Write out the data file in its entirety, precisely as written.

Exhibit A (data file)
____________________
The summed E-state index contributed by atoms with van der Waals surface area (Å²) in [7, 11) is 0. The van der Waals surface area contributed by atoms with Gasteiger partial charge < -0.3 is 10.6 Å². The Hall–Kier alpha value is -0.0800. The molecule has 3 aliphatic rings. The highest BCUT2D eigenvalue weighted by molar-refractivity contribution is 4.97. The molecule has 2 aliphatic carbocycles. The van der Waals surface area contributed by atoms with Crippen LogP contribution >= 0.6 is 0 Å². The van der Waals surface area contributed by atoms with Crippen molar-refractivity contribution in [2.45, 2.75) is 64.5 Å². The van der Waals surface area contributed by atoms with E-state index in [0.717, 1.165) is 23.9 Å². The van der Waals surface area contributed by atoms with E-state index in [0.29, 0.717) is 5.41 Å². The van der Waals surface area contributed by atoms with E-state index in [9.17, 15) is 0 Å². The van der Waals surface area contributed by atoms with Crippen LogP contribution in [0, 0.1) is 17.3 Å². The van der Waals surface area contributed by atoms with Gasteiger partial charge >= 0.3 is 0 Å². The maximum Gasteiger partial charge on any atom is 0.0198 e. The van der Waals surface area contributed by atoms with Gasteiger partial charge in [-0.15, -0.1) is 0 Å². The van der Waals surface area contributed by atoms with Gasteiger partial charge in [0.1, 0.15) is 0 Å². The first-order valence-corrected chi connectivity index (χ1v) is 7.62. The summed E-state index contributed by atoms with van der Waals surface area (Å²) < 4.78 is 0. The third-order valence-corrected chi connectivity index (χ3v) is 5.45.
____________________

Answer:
The summed E-state index contributed by atoms with van der Waals surface area (Å²) in [7, 11) is 0. The van der Waals surface area contributed by atoms with Gasteiger partial charge < -0.3 is 10.6 Å². The Hall–Kier alpha value is -0.0800. The molecule has 3 aliphatic rings. The highest BCUT2D eigenvalue weighted by molar-refractivity contribution is 4.97. The molecule has 2 aliphatic carbocycles. The van der Waals surface area contributed by atoms with Crippen LogP contribution >= 0.6 is 0 Å². The van der Waals surface area contributed by atoms with Crippen molar-refractivity contribution in [2.45, 2.75) is 64.5 Å². The van der Waals surface area contributed by atoms with E-state index in [0.717, 1.165) is 23.9 Å². The van der Waals surface area contributed by atoms with E-state index in [0.29, 0.717) is 5.41 Å². The van der Waals surface area contributed by atoms with E-state index in [9.17, 15) is 0 Å². The van der Waals surface area contributed by atoms with Crippen LogP contribution in [0, 0.1) is 17.3 Å². The van der Waals surface area contributed by atoms with Gasteiger partial charge >= 0.3 is 0 Å². The maximum Gasteiger partial charge on any atom is 0.0198 e. The van der Waals surface area contributed by atoms with Gasteiger partial charge in [-0.15, -0.1) is 0 Å². The van der Waals surface area contributed by atoms with Gasteiger partial charge in [0.1, 0.15) is 0 Å². The first-order valence-corrected chi connectivity index (χ1v) is 7.62. The summed E-state index contributed by atoms with van der Waals surface area (Å²) < 4.78 is 0. The third-order valence-corrected chi connectivity index (χ3v) is 5.45.